The Art of Running and the Kenyan Lifestyle

My aesthetic of choice would have to be Kenyan Runners as a whole. Though many people would not consider athletes to be aesthetics, I believe that the form they run with is a work of art. Everything they do has purpose and intent. The Kalenjin runners, in particular, are known to be some of the strongest distance runners in the world. This tribe of runners come from the Rift Valley Province of Kenya. “Kalenjin have particularly thin ankles and calves” (MacDougall). This serves as a great benefit to them considering that the leg serves as a pendulum in running and is vital to run speed. They tend to grow up in a “pain-embracing society,” where they learn at an early age how to endure much pain (MacDougall).

Some of Kenya’s most successful runners include David Rudisha, Haile Gebreselassi, Mo Farah, and Daniel Komen. They all train under the same coach in a town called Iten. “Every day I used to milk the cows, run to school, run home for lunch, back to school, home, tend the cows. This is the Kenyan way,” says Komen. (Finn).

Kenyan runners’ diet is not surprising in that in consists of mostly carbohydrates, an essential energy component for most distance runners; however, it is the amount of sugar and tea that they consume which is surprising. Kenyan runners tend to drink more tea with milk and sugar in it than water. Their main carbohydrate is Ugali, a simple cornmeal mixed with water. The rest of of their food comes from vegetable and animal sources (Runners Connect).

The simplicity in their diet, their lifestyle, and their training makes the whole idea of being a Kenyan runner beautiful to me as an athlete; in this modern day and age, athletes and coaches seem to stress on even the most minor details when it comes to nutrition, equipment, and training. The Kenyan runners are living proof that sometimes simplicity is the best option.

They indeed run incredibly high mileage, however, the structure of their workouts is incredibly methodical and each workout is planned with a purpose. Each of their runs begin with an incredibly slow pace, lots of dynamic stretching, and focused movements. Often their entire workout will consist of slow pace running and dynamic movements, with a stress on technique, just to get the “art form” of running attained by each individual athlete.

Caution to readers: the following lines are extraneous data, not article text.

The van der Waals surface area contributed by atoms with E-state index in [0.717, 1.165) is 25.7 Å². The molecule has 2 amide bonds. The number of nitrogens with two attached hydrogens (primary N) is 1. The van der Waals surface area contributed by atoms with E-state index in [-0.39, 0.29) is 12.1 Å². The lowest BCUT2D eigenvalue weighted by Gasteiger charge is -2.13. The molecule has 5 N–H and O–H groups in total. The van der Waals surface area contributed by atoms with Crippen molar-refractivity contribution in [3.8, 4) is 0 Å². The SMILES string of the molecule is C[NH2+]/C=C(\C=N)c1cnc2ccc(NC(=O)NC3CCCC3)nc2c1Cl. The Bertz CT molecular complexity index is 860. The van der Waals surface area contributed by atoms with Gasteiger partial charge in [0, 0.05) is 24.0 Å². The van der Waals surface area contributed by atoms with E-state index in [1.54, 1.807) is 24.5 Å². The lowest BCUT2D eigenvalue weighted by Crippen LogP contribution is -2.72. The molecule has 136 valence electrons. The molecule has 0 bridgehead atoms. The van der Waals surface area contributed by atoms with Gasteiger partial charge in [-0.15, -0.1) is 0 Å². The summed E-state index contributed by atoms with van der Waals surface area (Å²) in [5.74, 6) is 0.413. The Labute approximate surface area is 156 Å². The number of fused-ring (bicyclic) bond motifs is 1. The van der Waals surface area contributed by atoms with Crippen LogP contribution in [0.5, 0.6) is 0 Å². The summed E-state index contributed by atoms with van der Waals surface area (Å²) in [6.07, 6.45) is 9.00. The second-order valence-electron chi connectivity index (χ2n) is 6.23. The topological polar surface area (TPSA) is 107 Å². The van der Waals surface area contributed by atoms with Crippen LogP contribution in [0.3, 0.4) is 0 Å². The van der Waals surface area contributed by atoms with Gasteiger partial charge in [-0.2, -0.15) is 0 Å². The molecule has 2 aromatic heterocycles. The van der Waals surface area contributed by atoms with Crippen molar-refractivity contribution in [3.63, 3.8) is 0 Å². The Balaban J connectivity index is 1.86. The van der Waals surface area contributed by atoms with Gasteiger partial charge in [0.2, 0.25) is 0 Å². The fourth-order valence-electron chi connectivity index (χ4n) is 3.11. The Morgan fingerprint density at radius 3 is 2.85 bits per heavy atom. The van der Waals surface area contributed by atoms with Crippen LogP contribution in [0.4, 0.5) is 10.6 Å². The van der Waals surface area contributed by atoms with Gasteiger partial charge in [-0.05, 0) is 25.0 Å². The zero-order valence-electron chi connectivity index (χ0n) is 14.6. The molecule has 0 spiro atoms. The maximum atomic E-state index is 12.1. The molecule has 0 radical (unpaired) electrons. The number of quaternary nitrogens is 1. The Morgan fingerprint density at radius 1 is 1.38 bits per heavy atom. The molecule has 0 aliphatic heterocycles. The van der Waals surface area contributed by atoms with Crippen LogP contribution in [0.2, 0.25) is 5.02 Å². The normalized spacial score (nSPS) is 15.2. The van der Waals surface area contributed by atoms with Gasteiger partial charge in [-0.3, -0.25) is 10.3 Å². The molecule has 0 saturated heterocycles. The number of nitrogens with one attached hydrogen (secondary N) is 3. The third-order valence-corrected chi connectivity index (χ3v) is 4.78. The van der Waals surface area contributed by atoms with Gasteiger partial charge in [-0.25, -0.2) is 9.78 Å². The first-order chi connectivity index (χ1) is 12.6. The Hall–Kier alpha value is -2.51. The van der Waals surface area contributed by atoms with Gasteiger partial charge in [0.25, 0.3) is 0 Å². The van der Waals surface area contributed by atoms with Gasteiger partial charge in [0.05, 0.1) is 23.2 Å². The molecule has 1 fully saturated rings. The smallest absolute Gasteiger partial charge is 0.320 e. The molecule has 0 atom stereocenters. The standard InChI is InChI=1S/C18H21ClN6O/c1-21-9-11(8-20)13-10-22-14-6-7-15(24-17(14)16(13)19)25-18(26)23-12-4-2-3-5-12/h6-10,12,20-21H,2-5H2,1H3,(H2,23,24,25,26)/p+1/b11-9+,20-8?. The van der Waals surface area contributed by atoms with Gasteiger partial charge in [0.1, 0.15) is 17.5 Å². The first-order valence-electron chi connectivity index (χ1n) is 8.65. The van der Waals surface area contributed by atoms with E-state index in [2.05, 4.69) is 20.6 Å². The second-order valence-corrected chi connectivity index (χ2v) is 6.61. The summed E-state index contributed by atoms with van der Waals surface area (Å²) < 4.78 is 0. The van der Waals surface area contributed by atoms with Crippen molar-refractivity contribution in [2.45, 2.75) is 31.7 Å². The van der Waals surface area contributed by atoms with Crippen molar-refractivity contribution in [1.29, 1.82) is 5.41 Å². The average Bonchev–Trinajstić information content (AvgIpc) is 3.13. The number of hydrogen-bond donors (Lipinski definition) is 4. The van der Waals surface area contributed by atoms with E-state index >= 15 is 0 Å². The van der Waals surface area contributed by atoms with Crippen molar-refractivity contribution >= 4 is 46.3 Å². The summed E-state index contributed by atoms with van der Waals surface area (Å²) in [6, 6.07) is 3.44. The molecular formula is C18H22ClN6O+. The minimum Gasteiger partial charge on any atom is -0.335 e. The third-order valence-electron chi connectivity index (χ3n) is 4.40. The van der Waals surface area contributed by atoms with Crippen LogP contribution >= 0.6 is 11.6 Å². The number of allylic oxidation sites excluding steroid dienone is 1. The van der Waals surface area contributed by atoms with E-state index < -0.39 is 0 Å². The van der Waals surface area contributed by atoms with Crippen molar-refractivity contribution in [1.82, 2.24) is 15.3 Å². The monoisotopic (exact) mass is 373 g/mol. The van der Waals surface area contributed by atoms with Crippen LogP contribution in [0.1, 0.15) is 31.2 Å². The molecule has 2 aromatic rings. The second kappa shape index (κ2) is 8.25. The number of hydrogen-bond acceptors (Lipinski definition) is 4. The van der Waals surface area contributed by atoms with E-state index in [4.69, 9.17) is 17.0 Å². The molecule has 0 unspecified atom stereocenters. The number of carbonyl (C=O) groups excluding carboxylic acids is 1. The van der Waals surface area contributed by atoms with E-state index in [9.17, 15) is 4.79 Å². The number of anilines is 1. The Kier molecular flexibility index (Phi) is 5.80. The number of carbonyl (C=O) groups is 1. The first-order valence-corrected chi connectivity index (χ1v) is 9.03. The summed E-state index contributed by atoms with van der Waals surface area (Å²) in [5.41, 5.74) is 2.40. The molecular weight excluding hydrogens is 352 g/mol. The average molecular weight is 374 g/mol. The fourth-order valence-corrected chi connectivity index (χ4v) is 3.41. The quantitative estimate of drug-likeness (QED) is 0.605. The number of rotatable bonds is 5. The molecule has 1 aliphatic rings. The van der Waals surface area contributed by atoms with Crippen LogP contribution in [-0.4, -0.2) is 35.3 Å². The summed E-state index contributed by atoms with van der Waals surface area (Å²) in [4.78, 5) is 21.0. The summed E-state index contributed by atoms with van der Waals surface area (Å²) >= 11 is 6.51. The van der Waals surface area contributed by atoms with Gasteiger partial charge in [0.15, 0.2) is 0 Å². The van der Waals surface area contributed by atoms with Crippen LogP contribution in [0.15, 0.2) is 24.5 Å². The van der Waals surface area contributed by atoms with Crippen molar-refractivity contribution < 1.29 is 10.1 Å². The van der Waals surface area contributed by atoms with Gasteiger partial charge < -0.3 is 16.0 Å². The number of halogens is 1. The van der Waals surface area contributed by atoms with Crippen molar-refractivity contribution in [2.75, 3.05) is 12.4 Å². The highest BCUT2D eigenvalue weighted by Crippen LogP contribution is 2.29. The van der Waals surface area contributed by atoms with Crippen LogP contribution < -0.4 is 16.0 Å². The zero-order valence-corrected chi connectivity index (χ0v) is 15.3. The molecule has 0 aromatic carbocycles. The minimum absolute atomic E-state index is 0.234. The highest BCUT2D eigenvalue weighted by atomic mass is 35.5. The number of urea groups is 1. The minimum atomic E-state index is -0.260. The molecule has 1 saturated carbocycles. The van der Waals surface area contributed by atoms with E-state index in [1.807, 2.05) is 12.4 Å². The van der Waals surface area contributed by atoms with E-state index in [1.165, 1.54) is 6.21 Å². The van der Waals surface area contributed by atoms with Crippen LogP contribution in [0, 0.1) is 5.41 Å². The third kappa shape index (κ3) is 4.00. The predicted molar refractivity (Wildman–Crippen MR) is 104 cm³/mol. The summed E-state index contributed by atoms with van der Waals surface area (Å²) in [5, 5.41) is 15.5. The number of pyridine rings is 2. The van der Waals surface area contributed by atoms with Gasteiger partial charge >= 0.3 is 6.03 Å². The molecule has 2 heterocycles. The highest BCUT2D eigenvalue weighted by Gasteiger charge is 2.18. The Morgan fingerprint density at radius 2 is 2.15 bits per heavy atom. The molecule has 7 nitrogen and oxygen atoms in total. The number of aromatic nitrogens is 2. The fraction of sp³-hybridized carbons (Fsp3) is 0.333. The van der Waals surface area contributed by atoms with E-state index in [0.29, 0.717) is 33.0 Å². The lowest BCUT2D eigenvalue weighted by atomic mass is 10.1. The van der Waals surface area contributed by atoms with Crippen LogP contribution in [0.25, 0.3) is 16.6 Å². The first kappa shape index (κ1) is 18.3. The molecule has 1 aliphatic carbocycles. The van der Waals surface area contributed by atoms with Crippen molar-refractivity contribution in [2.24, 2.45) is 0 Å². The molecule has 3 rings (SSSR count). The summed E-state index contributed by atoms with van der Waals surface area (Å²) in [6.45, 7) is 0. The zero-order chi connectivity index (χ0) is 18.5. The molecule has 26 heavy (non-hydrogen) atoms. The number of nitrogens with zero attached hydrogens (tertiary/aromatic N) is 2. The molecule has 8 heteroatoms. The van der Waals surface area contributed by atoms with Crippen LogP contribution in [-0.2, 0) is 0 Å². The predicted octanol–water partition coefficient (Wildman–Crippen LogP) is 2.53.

One can see all of this come together in The Guardian Video posted below. This video gives a clear understanding of their lifestyle and training mindset. Even though they are professional athletes they seem to have a very laid back attitude about running and they “have this eternal optimism that they will always succeed,” even if they have a bad workout or race.

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The Kalenjin runners running as a group. Notice their slight forward lean and relaxed posture while running.


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Kenyan Ugali, a staple in their diet. The simplicity in this meal is part of what makes their lifestyle so aesthetically pleasing to follow. It’s simple cornmeal but produces some of the best runners in the world.


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Years of running barefoot as children and adolescents has also greatly contributed to their strength in running. Barefoot running forces the body to have a slight forward lean and the runner to land more on their forefoot, rather than to heal strike. This takes a great deal of pressure off of the knees and other joints.

Their focus is on form and strength. Simple as that. (video above)

Above is a video of one of my favorite Kenyan endurance runners, Haile Gebreselassie running effortlessly.






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10 Comments. Leave new

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  • Jakob Oreskovich
    January 24, 2016 10:59 pm

    All of the videos were great, and did a good job of supplementing the info in the post. Symmetry is often discussed as an essential characteristic for beauty, so it was cool to see how in the last video, the asymmetry in the runner’s stride both looked natural and was super functional. I feel like as an engineering student , I end up trying to design with symmetry in mind; it seems like it may be useful to take into consideration how asymmetry may work to better address a system’s inherent design.